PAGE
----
Chelsea, Rutland Vt.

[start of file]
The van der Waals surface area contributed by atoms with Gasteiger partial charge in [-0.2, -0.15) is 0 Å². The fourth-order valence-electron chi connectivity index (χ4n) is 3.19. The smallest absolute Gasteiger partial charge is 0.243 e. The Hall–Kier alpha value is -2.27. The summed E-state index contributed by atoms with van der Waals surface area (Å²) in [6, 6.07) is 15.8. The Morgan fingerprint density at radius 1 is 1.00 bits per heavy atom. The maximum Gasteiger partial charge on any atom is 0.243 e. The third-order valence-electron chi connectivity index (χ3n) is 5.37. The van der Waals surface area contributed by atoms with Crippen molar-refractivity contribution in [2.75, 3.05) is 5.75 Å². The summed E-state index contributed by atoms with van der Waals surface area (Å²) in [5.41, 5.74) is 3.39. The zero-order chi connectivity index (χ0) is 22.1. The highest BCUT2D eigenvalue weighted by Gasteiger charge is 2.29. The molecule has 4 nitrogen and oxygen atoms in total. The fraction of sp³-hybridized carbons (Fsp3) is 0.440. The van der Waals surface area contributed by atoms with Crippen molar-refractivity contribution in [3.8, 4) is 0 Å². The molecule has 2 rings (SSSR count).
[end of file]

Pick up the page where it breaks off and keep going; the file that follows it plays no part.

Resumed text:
… We do not want to be addicts. When I was a child I wanted to be a veterinarian, not a homeless addict. We are humans, we have jobs, children, hopes, and dreams. I grew up with both of my parents, in a nice house, in a good town. I never tried drugs or alcohol in high school. I was an honor student and was selected to study abroad in Brazil for a year after high school, and that is when my life changed. I was raped, and thousands of miles from anyone I knew. I felt emotions I had never felt before, and was offered a beer and accepted. My life changed forever. Alcohol made it all OK for awhile. Years later, after coming home and keeping my secret, after a four-year abusive relationship, another abusive relationship, and a daily drinking habit, I found out I was pregnant. I quit drinking, but I was miserable until after I had my beautiful daughter, and got a prescription for opiates. I was hooked after the first one, because I was able to function, I had energy, I was "OK." I was a single mother in college, and I saw nothing wrong with taking my prescription to make me "happy" and pain-free. Before long I was buying higher doses off the street, taking more everyday, and abandoned school and all of my other responsibilities, including my daughter who I eventually left at my parents' house. I then became pregnant again, and once again got clean until after she was born. Over the next two years I sold drugs, lived in terrible places, did terrible things, got in trouble, and started using heroin. The day I decided enough was enough, I was in treatment court but was still using and I had a warrant out. I was hiding under insulation while the police searched the house for me. The next day I turned myself in, went to treatment, and even though it has not been easy, I never looked back. We are not losers who should be left to die and judged. We are people in the grips of a disease who need support and compassion. I also wish people understood that recovery is possible. I am living proof, and the programs and treatment facilities are worth the money as they save lives. Incarceration is not the answer, people become addicted because they lack other coping skills to deal with stress, anxiety, depression, PTSD, anger, etc., and the drugs take away physical and emotional pain. Throwing someone in a jail cell is not going to get to the root of the problem, it will only increase those feelings and lead right back to drug use. Three years ago when I got in trouble, if I was thrown in jail instead of being able to do treatment court, I would not have a job working with recovering addicts, I would not have an apartment or car, I would not have graduated college last semester, and I certainly would not have my two beautiful children. These programs allowed me, and many others, to become productive members of society. Addiction is not a moral failing, it is a disease and the only way to stop this epidemic is for people to show compassion and understanding and stop judging and condemning addicts, because they will not come forward for help for fear of being judged and rejected. We already feel bad enough about ourselves, we don't need to hear what "scumbags" and "losers" we are. If communities come together to help build each other back up, work together on prevention, and get to the root of the problem and begin working on the solution, together we can fight this disease. I work at a peer-support recovery center and see recovery in action everyday. I also see many go back out, and I lost my best friend to heroin last year. Combating addiction has become the focus of my life, and helps me maintain my own recovery, but it takes the whole community.